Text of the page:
3.3 The decisions of the Boards of Appeals cited by appellant I, namely T 759/91; T 522/91 and T 457/02 (all not published) do not relate to Article 123(2) EPC and are not relevant in that respect. The "Headnote" of the decision of the Enlarged Board of Appeal G 1/93 (OJ EPO 1994, 541) relates to a specific fact situation which is not analogous with that of the present case.

3.3.1 It is, therefore, concluded that in the absence of either an explicit or an implicit disclosure of a process involving a milling mixture "consisting essentially of", the process defined in Claim 1 of the main request extends beyond the content of the application as originally filed.

3.4 Hence, claim 1 of the main request contravenes the requirements of Article 123(2) EPC.

Auxiliary requests 1 to 3

4. Amendments

4.1 Claim 1 of the auxiliary requests 1 to 3 comprise the feature:

"the milling additive is selected from inorganic compounds, surfactants, dispersants other than the aromatic polyalkylene oxide dispersants specified above, wetting agents, defoamers, grinding aids, latices, or mixtures thereof, … or one or more inorganic and/or organic bases."

4.2 This feature was not present in the claims as granted and it must be verified whether or not the amendment complies with the requirements of Article 123(2) EPC in accordance with Article 101(3)(a) EPC.

4.3 The passage of the description illustrating the milling additives which could be added to the milling mixture reads as follows:

"Milling additives may also be added in conventional quantities (e.g., 0.1 % to 50% by weight relative to the pigment) to a milling mixture. Examples of suitable milling additives include inorganic compounds (such as metal salts), surfactants, dispersants other than the aromatic polyalkylene oxide dispersants specified above (such as sulfonamide, carboxamide, or aminoalkyl derivatives of organic pigments, particularly of perylenes, phthalocyanines, or quinacridones), wetting agents, defoamers, grinding aids, latices, or mixtures thereof. In certain cases, one or more inorganic and/or organic bases may be added, especially if the aromatic polyalkylene oxide dispersant contains acidic functional groups (see page 16, lines 15 to 23).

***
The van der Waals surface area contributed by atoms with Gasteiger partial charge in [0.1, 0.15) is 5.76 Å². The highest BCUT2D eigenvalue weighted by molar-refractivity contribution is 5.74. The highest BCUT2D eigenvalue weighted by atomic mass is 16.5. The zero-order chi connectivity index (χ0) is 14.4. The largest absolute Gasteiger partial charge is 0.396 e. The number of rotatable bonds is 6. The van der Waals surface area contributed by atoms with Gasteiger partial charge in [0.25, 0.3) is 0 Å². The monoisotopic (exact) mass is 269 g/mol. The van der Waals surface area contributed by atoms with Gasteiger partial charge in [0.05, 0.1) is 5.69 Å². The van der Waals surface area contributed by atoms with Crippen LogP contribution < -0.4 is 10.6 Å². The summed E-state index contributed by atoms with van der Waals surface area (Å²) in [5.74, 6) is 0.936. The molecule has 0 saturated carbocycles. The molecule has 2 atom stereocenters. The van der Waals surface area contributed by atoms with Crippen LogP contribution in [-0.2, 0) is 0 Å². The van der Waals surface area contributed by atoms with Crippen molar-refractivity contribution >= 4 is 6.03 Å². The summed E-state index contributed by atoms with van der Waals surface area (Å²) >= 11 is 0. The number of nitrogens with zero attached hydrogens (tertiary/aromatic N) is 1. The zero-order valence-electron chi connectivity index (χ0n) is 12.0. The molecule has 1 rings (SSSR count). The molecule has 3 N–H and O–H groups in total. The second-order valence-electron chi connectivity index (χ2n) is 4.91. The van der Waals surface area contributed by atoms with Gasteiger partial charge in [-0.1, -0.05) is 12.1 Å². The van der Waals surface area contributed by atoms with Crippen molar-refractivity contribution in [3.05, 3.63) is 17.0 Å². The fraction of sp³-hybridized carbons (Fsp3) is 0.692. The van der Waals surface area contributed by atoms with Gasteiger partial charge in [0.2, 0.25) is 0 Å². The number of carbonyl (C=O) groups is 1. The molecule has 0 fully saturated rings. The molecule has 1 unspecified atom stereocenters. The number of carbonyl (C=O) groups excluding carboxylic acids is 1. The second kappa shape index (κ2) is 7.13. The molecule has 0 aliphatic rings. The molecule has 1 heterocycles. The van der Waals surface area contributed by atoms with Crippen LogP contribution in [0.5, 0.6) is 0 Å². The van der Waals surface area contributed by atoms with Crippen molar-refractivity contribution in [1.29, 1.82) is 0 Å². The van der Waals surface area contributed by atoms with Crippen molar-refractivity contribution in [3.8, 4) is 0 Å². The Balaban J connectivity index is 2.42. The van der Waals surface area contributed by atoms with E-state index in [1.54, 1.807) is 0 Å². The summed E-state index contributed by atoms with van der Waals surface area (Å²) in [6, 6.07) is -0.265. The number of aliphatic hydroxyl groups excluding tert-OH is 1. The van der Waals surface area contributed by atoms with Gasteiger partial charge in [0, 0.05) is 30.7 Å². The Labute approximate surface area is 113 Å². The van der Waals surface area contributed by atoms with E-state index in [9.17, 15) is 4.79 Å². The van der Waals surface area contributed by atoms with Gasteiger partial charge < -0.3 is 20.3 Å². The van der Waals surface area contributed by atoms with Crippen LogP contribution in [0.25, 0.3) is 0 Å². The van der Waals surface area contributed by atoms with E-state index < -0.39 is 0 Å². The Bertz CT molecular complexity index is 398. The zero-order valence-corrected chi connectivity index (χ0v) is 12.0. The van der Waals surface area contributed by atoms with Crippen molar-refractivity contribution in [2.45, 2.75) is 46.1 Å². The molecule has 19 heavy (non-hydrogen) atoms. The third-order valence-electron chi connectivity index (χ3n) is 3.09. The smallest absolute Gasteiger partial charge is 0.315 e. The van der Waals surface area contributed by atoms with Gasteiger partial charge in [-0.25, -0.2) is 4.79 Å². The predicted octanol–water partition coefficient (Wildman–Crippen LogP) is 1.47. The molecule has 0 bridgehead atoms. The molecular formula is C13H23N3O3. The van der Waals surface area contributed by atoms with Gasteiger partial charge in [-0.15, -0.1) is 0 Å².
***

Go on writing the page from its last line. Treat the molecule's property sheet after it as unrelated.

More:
4.4 The description as originally filed states that "In certain cases, one or more inorganic and/or organic bases may be added". This means that the elements following it, may be added to the elements preceding it. That "one or more inorganic and/or organic bases" are present alone as milling additive is not disclosed. The word "or" involves an alternative related to "one or more inorganic and/or organic bases" as a milling additive. This alternative, that the milling additive can only be one or more inorganic and/or organic bases extends beyond the content of the application as originally filed as already found by the opposition division (see point III above).

4.5 Consequently, claim 1 of the first to third auxiliary requests contravenes the requirements of Article 123(2) EPC.

Auxiliary requests 4 to 7

5. Amendments

5.1 The list corresponding to the milling additives which might be present in the milling mixture used in the claimed process has been limited by deletion of "in certain cases one or more inorganic and/or organic bases."

5.2 After this deletion, the list corresponding to the selected milling additives used in the milling mixture still contains several generic terms (see page 16, lines 16 to 21 of the application as originally filed). Such an amendment amounts only to a limitation of the claimed scope without creating any new subject-matter not disclosed in the description as originally filed. Furthermore, this point has not been objected by appellant II.

5.3 All the remaining claims being dependent on claim 1 in all these requests, the board concludes that the limitation of the additives to be added to the milling mixture fulfils the requirements of Article 123(2) EPC.

5.4 The word "comprising" to characterize the milling mixture, found in the application as originally filed, has been replaced by the word "consisting". The board must therefore examine whether this amendment is in accordance with Article 123(2) EPC.